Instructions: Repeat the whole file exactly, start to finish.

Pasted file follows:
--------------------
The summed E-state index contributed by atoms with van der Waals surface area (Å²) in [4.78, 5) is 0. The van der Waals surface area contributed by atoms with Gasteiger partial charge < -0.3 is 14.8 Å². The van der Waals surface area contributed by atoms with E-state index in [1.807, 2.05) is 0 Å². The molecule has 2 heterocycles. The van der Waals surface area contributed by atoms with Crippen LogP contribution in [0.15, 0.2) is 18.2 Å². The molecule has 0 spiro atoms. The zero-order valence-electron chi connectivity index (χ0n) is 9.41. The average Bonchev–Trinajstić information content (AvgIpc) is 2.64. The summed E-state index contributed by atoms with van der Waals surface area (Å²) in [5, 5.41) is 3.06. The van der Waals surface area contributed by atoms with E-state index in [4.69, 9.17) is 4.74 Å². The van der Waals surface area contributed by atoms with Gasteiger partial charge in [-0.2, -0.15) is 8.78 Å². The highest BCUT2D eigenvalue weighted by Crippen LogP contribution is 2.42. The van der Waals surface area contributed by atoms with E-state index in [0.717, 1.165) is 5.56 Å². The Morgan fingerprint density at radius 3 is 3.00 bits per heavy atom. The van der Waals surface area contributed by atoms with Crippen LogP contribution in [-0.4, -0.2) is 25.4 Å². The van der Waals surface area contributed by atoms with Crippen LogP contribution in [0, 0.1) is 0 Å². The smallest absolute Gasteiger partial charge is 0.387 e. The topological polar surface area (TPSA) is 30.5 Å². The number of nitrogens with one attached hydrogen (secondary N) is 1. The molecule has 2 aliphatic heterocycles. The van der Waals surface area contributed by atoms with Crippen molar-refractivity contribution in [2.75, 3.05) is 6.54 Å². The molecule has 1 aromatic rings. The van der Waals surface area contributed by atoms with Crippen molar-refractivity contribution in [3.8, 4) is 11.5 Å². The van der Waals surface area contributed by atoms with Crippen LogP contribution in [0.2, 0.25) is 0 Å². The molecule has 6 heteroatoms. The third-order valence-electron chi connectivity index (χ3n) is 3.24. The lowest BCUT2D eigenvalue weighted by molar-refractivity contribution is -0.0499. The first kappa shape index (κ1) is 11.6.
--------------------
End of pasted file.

The summed E-state index contributed by atoms with van der Waals surface area (Å²) in [4.78, 5) is 0. The van der Waals surface area contributed by atoms with Gasteiger partial charge < -0.3 is 14.8 Å². The van der Waals surface area contributed by atoms with E-state index in [1.807, 2.05) is 0 Å². The molecule has 2 heterocycles. The van der Waals surface area contributed by atoms with Crippen LogP contribution in [0.15, 0.2) is 18.2 Å². The molecule has 0 spiro atoms. The zero-order valence-electron chi connectivity index (χ0n) is 9.41. The average Bonchev–Trinajstić information content (AvgIpc) is 2.64. The summed E-state index contributed by atoms with van der Waals surface area (Å²) in [5, 5.41) is 3.06. The van der Waals surface area contributed by atoms with E-state index in [4.69, 9.17) is 4.74 Å². The van der Waals surface area contributed by atoms with Gasteiger partial charge in [-0.2, -0.15) is 8.78 Å². The highest BCUT2D eigenvalue weighted by Crippen LogP contribution is 2.42. The van der Waals surface area contributed by atoms with E-state index in [0.717, 1.165) is 5.56 Å². The Morgan fingerprint density at radius 3 is 3.00 bits per heavy atom. The van der Waals surface area contributed by atoms with Crippen LogP contribution in [-0.4, -0.2) is 25.4 Å². The van der Waals surface area contributed by atoms with Crippen LogP contribution in [0, 0.1) is 0 Å². The smallest absolute Gasteiger partial charge is 0.387 e. The topological polar surface area (TPSA) is 30.5 Å². The number of nitrogens with one attached hydrogen (secondary N) is 1. The molecule has 2 aliphatic heterocycles. The van der Waals surface area contributed by atoms with Crippen molar-refractivity contribution in [2.75, 3.05) is 6.54 Å². The molecule has 1 aromatic rings. The van der Waals surface area contributed by atoms with Crippen molar-refractivity contribution in [3.8, 4) is 11.5 Å². The van der Waals surface area contributed by atoms with Crippen LogP contribution in [0.2, 0.25) is 0 Å². The molecule has 6 heteroatoms. The third-order valence-electron chi connectivity index (χ3n) is 3.24. The lowest BCUT2D eigenvalue weighted by molar-refractivity contribution is -0.0499. The first kappa shape index (κ1) is 11.6.